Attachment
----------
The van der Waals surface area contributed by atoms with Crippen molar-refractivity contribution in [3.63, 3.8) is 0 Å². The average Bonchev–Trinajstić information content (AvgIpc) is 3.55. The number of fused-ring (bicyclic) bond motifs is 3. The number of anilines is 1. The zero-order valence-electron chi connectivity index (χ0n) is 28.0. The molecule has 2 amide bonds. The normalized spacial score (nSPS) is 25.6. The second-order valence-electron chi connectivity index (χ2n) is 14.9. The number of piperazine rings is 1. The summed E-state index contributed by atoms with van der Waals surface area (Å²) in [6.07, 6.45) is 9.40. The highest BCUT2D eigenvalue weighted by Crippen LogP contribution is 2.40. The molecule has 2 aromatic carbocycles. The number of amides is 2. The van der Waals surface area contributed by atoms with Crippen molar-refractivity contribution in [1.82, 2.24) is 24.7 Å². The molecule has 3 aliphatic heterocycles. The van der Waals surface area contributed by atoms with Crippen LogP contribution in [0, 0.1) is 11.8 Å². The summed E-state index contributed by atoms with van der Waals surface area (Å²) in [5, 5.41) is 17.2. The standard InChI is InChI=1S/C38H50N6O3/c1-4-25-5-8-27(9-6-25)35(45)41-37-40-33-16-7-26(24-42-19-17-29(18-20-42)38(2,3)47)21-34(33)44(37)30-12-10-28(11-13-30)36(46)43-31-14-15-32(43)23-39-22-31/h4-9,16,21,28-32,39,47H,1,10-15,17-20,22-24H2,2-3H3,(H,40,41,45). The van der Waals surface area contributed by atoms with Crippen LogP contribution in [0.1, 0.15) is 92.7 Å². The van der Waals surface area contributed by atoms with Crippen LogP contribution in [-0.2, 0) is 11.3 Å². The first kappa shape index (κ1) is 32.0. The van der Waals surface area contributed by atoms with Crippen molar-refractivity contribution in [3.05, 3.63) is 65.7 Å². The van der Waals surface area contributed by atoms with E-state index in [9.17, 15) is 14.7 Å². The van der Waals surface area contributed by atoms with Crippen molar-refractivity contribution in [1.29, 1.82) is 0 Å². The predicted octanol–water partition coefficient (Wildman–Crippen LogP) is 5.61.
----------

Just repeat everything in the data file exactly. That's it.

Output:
The van der Waals surface area contributed by atoms with Crippen molar-refractivity contribution in [3.63, 3.8) is 0 Å². The average Bonchev–Trinajstić information content (AvgIpc) is 3.55. The number of fused-ring (bicyclic) bond motifs is 3. The number of anilines is 1. The zero-order valence-electron chi connectivity index (χ0n) is 28.0. The molecule has 2 amide bonds. The normalized spacial score (nSPS) is 25.6. The second-order valence-electron chi connectivity index (χ2n) is 14.9. The number of piperazine rings is 1. The summed E-state index contributed by atoms with van der Waals surface area (Å²) in [6.07, 6.45) is 9.40. The highest BCUT2D eigenvalue weighted by Crippen LogP contribution is 2.40. The molecule has 2 aromatic carbocycles. The number of amides is 2. The van der Waals surface area contributed by atoms with Crippen molar-refractivity contribution in [1.82, 2.24) is 24.7 Å². The molecule has 3 aliphatic heterocycles. The van der Waals surface area contributed by atoms with Crippen LogP contribution in [0, 0.1) is 11.8 Å². The summed E-state index contributed by atoms with van der Waals surface area (Å²) in [5, 5.41) is 17.2. The standard InChI is InChI=1S/C38H50N6O3/c1-4-25-5-8-27(9-6-25)35(45)41-37-40-33-16-7-26(24-42-19-17-29(18-20-42)38(2,3)47)21-34(33)44(37)30-12-10-28(11-13-30)36(46)43-31-14-15-32(43)23-39-22-31/h4-9,16,21,28-32,39,47H,1,10-15,17-20,22-24H2,2-3H3,(H,40,41,45). The van der Waals surface area contributed by atoms with Crippen LogP contribution in [0.1, 0.15) is 92.7 Å². The van der Waals surface area contributed by atoms with Crippen LogP contribution in [-0.2, 0) is 11.3 Å². The first kappa shape index (κ1) is 32.0. The van der Waals surface area contributed by atoms with Crippen molar-refractivity contribution in [3.05, 3.63) is 65.7 Å². The van der Waals surface area contributed by atoms with E-state index in [9.17, 15) is 14.7 Å². The van der Waals surface area contributed by atoms with Crippen molar-refractivity contribution in [1.29, 1.82) is 0 Å². The predicted octanol–water partition coefficient (Wildman–Crippen LogP) is 5.61.